29 April 2013

Oleander Girl By Chitra Banerjee Divakaruni


Oleander Girl By Chitra Banerjee Divakaruni.
Audience/Genre: Women/Contemporary.
Publication: March 2013 by Simon and Schuster.
THOUGH SHE WAS ORPHANED AT BIRTH, the wild and headstrong Korobi Roy has enjoyed a privileged childhood with her adoring grandparents, spending her first seventeen years sheltered in a beautiful, crumbling old mansion in Kolkata. But despite all that her grandparents have done for her, she is troubled by the silence that surrounds the circumstances of her parents’ death and clings fiercely to her only inheritance from them: the love note she found, years ago, hidden in a book of poetry that had belonged to her mother. As she grows, Korobi dreams of one day finding a love as powerful as her parents’, and it seems her wish has finally come true when she meets the charming Rajat, the only son of a high-profile business family.
Shortly after their engagement, however, a sudden heart attack kills Korobi’s grandfather, revealing serious financial problems and a devastating secret about Korobi’s past. Shattered by this discovery and by her grandparents’ betrayal, Korobi decides to undertake a courageous search across post-9/11 America to find her true identity. Her dramatic, often startling journey will ultimately thrust her into the most difficult decision of her life.

Reviewed by Kelly.
Wow, what a book. I have to admit to being scared of reviewing a book written by someone from India on a blog from India while being an American myself. What justice could I do to it? I admit that my only cultural diversity here is that I am a labor and delivery nurse and have witnessed many cultures in their having a baby.

I had a hard time at the beginning. I didn't know the proper use of names or a lot of the foods or what the name of clothes looked like. I found myself all of a sudden looking for people from India and trying to figure out what the name of the clothing was.I was intrigued!

I also was amazed at how scandal of any level affected them. How hard that must be!

But, I found I thoroughly enjoyed it. There was non stop things going on, once I got past the beginning, I couldn't find the time to keep reading it. I would sneak a few sentences in at work whenever I could. Then I stayed up until I heard my husband's alarm clock going off this morning.

There is tradition and family and honor and all kinds of emotion and everything! There is so much pride here and you hope by the end that they would let the pride go. But who am I to judge, I am just an outside observer of this culture.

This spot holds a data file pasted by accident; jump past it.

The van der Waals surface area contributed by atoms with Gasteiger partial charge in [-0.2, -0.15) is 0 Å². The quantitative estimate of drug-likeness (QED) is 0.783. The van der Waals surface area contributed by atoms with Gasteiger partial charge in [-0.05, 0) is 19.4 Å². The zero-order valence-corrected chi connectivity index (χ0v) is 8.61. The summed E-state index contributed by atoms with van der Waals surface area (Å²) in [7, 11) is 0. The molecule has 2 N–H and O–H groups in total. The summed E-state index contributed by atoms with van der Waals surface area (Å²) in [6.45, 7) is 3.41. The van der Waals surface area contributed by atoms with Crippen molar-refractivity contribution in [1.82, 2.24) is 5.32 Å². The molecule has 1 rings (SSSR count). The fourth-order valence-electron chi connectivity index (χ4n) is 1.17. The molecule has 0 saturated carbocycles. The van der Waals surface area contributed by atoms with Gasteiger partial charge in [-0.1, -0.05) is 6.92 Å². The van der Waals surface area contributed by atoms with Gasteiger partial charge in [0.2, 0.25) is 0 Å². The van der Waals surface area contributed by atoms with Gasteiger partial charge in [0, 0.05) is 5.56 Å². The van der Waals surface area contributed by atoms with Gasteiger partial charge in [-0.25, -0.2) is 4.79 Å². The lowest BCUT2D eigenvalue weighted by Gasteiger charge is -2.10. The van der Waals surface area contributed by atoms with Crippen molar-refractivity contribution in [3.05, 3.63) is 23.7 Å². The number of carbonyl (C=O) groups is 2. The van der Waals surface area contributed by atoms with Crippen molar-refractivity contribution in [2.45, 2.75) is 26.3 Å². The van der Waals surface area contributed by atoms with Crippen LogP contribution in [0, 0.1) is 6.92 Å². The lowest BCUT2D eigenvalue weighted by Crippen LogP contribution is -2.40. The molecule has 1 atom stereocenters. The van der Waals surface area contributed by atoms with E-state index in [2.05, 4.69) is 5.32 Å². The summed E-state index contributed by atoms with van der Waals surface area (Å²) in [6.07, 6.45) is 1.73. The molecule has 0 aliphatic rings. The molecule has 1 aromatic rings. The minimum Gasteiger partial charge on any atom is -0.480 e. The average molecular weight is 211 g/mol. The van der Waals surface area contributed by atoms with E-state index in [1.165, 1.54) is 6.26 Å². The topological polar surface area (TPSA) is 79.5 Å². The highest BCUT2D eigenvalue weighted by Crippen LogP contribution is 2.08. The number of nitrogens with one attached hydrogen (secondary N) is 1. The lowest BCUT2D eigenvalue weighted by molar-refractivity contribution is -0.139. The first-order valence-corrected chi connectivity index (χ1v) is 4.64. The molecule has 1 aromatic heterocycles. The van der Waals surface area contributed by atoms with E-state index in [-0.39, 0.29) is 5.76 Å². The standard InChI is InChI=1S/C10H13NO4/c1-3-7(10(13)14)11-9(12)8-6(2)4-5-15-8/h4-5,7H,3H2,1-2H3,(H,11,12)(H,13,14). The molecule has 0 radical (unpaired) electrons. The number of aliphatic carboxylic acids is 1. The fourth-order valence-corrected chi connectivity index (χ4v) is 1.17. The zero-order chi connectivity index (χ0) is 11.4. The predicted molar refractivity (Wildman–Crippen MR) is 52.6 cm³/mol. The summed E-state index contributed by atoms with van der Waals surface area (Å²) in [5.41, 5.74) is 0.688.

The writing is amazing. I saw the characters grow and learn to love their families even deeper. I saw how they learned from mistakes and terrible tragedies.

There was a point or two where I wanted the main character, Korobi, to just give up. But she is strong and I admired her for her fearlessness. I got ahead of myself.

Korobi finds out that she has been told a lie all her life after her grandfather dies.She has loved her grandfather dearly and it is very painful for her. She has just become engaged to Rajat and her world seems to spiral out of control.She may still have a father who is alive and not dead as she has been told. She travels to America to find him. Rajat's family is well to do and don't want scandal of this nature. They don't want her to leave.

Meanwhile, Rajat's family is having some financial issues.There is some problems at their warehouse one day when Rajat's father is away. Rajat decides he needs to handle it. But it doesn't go well. There are two different religions and Rajat unwittingly stirs up a strike and threats start. Rajat also has an old girlfriend who is extremely rich and spoiled and not a proper girl in any culture. She is trouble from the getgo and sometimes I wanted to slap Rajat and her and then other times I just wanted them to get back together so Korobi would find someone else.

Korobi's journey and Rajat's family problems occur at the same time and they don't always communicate with each other well which causes many problems.

Rajat's sister Pia and their chauffeur Asif were one of the pieces of the story that I loved most. Asif was not of the same religion. He was loyal to Rajat's family, but mostly to Pia. He would do anything for her and he does risk his life for her after the family treats him poorly. Pia is a cute little sister who is a little modernized. I loved her she is what draws everyone together.

Rajat's parents and Korobi's grandmother have their POV's in the story as well as Asif, Rajat and Korobi. I won't go into their stories but they are all amazing.

In the end, there is forgiveness and pride is forgotten and love is everywhere. If you love a story of redemption,forgiveness and some action than this a great story for you. Again, I really can't do this book justice. There is a lot of culture that I learned about and I don't think I could do it justice by describing it.


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3 comments:

  1. Loved your review Anjana!! I will surely read it ASAP darling!! Recently read this cute book called as Beaten by Bhagath by author SV Divvaakar. It was a fun read. Light, cool & yet sent shivers down my spine when I read the reality about the publishing industry. If you have some spare time please do read this book sweetheart!!

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  2. happy that you loved this book. I will not say that I loved it as much as you did though.

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